Gavin Renshaw has drawn on his interest in cycling and local knowledge to explore Preston’s formal and informal cycling infrastructure.
His activities have been presented in a number of formats, including a series of photographs and drawings of Preston, viewed from numerous points around its edges. Renshaw has described how this practice has been influenced by an interest in monumental architecture and town planning, as well as the use of forms of navigation that utilise landmarks rather than maps. Developed during cycling journeys along Preston’s agricultural fringe, the images present alternative perspectives of the city and consider the significance of rural practices and places in the city.
In addition to visually recording his journeys, Renshaw has researched the aesthetics of newspapers associated with bicycle racing, such as the Tour de France and Giro d’Italia, as well as the Clarion Cycling Club to produce his own publication Viewfinding which includes a map of his routes from the city centre to its peripheries. The publication explores exploring the city’s formal and informal cycling structures from his perspective as artist, cyclist and local resident and has provided a starting point for discussions with local residents and city planners about the potential for enhancing cycling provision as part of the City Deal scheme.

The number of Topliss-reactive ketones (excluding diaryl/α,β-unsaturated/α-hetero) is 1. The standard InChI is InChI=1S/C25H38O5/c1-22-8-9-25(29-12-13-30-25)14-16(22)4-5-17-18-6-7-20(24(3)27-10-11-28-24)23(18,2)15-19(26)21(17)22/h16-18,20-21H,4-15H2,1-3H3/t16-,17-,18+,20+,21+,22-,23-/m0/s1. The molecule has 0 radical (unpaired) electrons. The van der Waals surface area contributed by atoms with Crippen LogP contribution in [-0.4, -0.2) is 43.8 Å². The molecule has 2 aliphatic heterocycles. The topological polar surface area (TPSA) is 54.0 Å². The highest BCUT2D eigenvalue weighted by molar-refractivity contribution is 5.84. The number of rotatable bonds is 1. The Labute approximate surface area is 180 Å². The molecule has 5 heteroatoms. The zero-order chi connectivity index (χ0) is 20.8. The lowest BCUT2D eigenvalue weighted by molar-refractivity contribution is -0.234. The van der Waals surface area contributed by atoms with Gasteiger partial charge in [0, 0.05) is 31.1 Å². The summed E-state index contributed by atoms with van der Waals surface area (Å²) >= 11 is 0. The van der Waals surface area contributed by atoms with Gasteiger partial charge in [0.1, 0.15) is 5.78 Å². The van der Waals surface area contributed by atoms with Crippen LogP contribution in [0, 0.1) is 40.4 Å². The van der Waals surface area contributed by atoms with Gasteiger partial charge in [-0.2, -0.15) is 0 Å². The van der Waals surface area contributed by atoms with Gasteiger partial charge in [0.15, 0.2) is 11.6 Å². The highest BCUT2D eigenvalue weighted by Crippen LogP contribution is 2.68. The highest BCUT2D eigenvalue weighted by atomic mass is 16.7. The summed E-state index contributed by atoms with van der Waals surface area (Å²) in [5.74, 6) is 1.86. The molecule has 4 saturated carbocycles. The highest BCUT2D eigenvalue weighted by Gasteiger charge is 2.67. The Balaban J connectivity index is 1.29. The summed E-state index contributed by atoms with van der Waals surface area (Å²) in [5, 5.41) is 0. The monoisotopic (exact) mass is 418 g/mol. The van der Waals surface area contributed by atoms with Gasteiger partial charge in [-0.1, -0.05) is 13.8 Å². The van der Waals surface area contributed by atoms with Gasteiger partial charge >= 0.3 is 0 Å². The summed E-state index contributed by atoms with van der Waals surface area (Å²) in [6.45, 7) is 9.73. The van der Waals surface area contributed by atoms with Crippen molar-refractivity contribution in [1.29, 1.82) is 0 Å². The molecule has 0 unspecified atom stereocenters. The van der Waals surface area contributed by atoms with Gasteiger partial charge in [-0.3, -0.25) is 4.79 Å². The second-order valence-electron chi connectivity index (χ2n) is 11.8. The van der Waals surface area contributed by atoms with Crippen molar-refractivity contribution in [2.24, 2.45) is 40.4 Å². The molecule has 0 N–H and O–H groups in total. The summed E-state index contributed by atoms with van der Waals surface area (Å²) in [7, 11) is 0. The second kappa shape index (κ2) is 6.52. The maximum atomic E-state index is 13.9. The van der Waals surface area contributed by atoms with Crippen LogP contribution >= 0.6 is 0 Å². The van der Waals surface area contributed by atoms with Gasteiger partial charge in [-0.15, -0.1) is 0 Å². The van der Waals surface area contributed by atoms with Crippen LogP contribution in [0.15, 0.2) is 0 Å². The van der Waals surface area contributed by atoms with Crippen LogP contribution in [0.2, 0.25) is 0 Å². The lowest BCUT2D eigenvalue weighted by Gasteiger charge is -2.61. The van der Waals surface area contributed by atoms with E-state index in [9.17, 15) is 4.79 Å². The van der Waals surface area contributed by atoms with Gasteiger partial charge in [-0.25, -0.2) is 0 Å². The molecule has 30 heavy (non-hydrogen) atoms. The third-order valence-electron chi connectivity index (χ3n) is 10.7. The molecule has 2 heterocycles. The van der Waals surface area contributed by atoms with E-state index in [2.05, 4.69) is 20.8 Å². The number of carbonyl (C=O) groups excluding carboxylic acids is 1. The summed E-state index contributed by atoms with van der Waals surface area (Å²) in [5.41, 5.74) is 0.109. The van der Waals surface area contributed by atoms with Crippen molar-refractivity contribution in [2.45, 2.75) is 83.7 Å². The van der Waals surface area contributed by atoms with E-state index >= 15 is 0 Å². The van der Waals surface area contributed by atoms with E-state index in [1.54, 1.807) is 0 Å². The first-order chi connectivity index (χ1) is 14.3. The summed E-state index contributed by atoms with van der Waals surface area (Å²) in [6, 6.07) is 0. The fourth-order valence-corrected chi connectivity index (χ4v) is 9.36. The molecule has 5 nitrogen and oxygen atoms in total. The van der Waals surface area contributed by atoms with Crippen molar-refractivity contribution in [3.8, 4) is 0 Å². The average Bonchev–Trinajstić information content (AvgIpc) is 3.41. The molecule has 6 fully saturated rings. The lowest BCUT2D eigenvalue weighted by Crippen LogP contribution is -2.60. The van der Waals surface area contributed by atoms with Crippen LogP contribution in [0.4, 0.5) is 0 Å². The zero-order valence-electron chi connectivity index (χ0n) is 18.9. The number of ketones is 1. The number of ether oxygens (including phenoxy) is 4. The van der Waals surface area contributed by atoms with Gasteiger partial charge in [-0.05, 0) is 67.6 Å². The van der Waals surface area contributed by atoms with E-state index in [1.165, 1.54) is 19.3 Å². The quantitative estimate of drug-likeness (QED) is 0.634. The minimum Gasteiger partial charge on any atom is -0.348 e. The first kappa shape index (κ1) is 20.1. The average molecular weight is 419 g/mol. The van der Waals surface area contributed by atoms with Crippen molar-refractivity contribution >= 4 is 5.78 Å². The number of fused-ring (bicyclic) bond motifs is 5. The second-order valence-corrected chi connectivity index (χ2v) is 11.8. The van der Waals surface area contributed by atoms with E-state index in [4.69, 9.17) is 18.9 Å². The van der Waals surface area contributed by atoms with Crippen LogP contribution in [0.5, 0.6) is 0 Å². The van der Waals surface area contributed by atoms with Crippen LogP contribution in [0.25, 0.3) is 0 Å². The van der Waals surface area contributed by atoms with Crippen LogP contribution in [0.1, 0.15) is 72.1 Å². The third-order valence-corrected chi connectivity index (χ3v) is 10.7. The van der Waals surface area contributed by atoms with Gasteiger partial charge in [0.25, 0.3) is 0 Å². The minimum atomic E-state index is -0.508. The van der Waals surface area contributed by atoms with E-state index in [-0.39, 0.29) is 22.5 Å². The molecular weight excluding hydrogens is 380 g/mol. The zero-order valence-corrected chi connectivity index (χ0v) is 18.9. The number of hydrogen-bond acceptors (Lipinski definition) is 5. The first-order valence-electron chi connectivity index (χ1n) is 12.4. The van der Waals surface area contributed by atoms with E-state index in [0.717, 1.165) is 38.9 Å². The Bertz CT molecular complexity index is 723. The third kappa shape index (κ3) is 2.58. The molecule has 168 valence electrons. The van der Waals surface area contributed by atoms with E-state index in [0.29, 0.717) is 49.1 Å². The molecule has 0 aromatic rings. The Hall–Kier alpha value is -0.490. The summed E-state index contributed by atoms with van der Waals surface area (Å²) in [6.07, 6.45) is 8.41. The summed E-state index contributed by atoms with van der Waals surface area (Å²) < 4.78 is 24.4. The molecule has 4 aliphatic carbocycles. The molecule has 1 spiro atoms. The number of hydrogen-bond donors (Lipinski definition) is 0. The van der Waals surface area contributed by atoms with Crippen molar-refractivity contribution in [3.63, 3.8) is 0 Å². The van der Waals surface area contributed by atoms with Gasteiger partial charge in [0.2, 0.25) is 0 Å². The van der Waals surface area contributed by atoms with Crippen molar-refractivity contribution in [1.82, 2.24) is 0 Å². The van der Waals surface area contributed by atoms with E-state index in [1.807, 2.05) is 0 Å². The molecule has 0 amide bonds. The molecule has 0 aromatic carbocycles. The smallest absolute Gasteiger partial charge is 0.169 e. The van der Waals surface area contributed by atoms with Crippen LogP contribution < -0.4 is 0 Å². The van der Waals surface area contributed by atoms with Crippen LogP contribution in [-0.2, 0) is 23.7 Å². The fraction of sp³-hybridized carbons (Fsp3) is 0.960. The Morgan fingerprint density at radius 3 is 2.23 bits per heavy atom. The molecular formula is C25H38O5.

As a result Gavin has been invited to contribute to the strategic plans for the development of new routes for the city and his work was featured in the Streets of Change: Beattie’s Preston and Beyond exhibition at the Harris Museum & Art Gallery.
Gavin invited cycling journalist and presenter of The Bike Show, Jack Thurston to Preston to cycle in Preston and its surrounds, followed by a public discussion based on the questions, ‘How do we navigate a city and decipher the urban landscape by bike? How can we map a city using cycling to find routes in and out.’
He has continued to develop his own routes that map information relevant to cyclists, such as storage, topography and traffic black spots, and take into account considerations such as convenience, scenery, safety, speed and accessibility. His work for the The Expanded City project has culminated in a cycling resource that collates routes, information and existing infrastructure within a single, visual inventory.
Expanded City Cycle Animation 2018
Read Lauren Velvick’s blogposts about the project:
Read Gavin’s Viewfinding publication:
Read about Gavin’s work in The Expanded City 2015–1016 publication: